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June 22, 2020 | FBN Insights | Kevin McNew

China Halts Some U.S. Poultry Imports

China’s increased inspection process could have big impact on global food shipments

China Halts Some U.S. Poultry Imports 

  • China suspended poultry imports from a Tyson Foods plant in Springdale, Arkansas where hundreds of employees tested positive for Covid-19.
  • All products from the plant that are about to arrive in China or have arrived at the country’s ports will be seized by customs.
  • China’s customs authorities have started testing imported meat for the coronavirus and requesting infection-free certificates on all shipments.
  • The move comes after a fresh coronavirus outbreak in Beijing possibly linked to imported frozen fish.
  • Tyson cites reports from the CDC and WHO that say there is no evidence that virus transmission is associated with food.
  • Through April, U.S. exports of poultry products, excluding eggs, to China were at $152 million, up from only about $7 million in the same period in 2019, thanks mainly to China lifting its import ban on US poultry.

FBN’s Take On What It Means: Many U.S. producers are counting on a surge in agricultural exports to help lift prices as world economies start to reopen. Even if no infection is found, China’s increased inspection process could still end up having a big impact on global food shipments. A continued suspension or significant slowdown of imports would also raise concerns about meeting goals set forth in the Phase 1 trade agreement.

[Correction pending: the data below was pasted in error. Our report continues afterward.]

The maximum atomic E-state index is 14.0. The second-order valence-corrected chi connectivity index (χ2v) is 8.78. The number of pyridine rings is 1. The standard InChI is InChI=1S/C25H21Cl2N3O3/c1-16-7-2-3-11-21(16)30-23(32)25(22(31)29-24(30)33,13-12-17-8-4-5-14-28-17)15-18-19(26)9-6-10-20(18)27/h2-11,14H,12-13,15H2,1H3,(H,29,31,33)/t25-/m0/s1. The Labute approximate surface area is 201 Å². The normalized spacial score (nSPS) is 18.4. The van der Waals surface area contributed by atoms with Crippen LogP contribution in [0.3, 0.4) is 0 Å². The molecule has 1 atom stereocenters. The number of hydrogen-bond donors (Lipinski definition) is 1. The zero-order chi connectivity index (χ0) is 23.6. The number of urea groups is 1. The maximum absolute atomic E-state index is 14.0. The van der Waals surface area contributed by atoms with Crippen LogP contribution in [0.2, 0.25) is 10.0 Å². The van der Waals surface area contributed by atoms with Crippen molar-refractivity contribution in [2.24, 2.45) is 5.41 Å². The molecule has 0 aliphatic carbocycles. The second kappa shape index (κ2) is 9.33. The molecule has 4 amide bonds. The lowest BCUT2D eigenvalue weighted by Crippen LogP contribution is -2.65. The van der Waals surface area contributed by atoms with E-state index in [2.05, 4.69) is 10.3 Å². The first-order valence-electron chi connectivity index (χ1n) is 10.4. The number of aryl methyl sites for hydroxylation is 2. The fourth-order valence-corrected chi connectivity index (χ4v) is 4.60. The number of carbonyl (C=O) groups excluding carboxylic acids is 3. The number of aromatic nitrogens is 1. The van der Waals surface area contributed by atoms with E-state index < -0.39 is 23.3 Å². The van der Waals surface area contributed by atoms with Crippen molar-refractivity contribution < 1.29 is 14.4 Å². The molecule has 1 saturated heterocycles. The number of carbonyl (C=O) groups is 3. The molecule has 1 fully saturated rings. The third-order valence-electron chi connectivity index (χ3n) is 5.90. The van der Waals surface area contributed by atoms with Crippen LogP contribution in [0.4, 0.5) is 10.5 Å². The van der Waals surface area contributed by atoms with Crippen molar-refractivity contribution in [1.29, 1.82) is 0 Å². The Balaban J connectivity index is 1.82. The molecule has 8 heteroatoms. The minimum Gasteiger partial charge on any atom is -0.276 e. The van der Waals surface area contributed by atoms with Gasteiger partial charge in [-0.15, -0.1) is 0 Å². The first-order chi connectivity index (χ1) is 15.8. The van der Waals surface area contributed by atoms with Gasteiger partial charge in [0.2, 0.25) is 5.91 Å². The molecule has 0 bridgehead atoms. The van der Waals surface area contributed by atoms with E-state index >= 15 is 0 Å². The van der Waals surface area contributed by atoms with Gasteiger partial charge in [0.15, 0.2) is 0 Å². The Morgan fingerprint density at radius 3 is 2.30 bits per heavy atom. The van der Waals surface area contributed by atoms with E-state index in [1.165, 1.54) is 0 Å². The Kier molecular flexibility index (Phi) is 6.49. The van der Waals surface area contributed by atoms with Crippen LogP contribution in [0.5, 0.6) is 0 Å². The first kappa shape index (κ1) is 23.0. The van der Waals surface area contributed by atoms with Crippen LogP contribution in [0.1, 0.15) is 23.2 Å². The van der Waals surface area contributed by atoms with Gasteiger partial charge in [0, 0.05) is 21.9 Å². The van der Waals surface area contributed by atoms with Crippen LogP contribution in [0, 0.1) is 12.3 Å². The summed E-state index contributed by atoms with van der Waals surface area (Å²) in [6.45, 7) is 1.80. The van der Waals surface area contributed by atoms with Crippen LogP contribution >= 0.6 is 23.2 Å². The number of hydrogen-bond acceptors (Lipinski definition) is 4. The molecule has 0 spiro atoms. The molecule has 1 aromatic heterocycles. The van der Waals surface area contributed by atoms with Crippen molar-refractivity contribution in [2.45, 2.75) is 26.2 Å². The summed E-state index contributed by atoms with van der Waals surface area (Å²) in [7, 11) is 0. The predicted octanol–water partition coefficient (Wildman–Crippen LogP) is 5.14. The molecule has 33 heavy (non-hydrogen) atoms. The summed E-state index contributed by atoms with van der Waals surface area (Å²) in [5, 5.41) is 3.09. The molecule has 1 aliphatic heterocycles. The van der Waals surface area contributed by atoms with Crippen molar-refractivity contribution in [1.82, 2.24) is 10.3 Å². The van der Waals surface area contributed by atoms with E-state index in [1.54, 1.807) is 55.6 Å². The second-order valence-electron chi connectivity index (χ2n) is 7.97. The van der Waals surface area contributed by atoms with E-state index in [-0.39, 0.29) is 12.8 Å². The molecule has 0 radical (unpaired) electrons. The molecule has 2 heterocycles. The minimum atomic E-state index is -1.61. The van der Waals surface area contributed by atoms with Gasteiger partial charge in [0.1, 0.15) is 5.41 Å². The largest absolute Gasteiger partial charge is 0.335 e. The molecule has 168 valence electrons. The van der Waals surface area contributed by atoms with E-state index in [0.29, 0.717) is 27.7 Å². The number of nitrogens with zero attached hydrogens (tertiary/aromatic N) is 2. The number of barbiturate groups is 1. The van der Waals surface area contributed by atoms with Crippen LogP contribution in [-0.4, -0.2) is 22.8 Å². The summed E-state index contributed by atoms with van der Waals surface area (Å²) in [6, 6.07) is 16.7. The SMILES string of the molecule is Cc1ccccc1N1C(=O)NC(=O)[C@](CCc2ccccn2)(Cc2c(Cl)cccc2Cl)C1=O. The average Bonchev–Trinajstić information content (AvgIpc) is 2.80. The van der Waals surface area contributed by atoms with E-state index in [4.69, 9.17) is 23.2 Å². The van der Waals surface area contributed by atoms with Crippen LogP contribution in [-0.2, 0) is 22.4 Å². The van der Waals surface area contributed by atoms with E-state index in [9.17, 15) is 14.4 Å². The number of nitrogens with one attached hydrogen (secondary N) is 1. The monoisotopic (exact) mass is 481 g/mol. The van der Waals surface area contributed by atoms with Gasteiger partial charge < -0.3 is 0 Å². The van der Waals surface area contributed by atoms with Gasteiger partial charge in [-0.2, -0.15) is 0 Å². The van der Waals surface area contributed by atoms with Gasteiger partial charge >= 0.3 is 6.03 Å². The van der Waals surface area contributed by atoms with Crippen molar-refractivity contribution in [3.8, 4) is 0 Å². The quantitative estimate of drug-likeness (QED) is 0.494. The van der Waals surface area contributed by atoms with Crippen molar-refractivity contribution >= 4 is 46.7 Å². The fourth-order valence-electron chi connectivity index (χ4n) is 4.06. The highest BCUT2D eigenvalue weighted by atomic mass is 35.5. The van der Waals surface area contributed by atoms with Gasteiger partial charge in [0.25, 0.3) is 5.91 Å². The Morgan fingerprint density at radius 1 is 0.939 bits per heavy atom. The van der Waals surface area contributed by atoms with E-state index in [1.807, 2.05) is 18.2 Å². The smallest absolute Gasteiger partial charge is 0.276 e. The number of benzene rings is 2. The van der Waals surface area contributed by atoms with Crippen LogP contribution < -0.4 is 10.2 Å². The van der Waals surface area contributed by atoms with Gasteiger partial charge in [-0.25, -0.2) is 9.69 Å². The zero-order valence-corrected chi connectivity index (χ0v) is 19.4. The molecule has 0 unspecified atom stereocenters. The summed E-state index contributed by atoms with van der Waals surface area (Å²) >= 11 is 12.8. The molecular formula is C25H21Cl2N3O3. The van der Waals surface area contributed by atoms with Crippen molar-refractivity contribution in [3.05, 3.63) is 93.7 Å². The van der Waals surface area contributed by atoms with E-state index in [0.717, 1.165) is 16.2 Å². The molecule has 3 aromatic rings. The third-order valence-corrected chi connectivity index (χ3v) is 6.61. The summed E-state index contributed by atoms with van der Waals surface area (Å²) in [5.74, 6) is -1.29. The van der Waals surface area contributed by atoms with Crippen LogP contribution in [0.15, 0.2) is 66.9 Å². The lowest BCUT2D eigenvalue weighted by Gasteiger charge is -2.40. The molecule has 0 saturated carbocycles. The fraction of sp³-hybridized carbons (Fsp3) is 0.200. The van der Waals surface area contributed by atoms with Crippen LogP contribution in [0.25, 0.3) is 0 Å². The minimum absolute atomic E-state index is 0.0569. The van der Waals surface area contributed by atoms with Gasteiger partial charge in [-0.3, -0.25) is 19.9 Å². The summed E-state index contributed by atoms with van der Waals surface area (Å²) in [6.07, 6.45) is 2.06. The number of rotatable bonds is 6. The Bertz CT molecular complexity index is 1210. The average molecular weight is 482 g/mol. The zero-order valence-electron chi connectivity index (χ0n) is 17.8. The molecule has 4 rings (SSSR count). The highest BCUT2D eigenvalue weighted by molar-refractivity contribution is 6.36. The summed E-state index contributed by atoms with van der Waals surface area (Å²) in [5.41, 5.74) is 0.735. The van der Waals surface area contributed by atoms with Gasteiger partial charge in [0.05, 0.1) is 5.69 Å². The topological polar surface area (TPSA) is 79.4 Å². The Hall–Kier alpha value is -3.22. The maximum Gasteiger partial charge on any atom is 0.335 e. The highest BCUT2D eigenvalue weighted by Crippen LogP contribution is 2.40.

India to Plant Record Cotton Acres 

  • India is the world’s top producer of cotton.
  • Farm ministry data as of June 12 showed growers had planted cotton over an area 23% larger than last year.
  • The Indian government raised its buying price to support farmers hurt by a near two-month shutdown of textile mills.
  • Global cotton prices have fallen over 11% this year, as the coronavirus outbreak hit consumer demand.
  • India's cotton exports are forecast to rise to 890,000 tonnes in the 2020/21 marketing year from 530,000 tonnes in 2019/20.
  • USDA sees India’s exports at 4.5 million bales versus 3 million in 2019/20.

FBN’s Take On What It Means: USDA cut its forecast of global cotton consumption for the 2019/20 marketing year and lifted ending stocks for 2020/21 in last week’s report. Increased exports from India on top of too much leftover inventory at the end of the crop year may limit further gains in cotton prices which have begun to recover from lows made in early April. 

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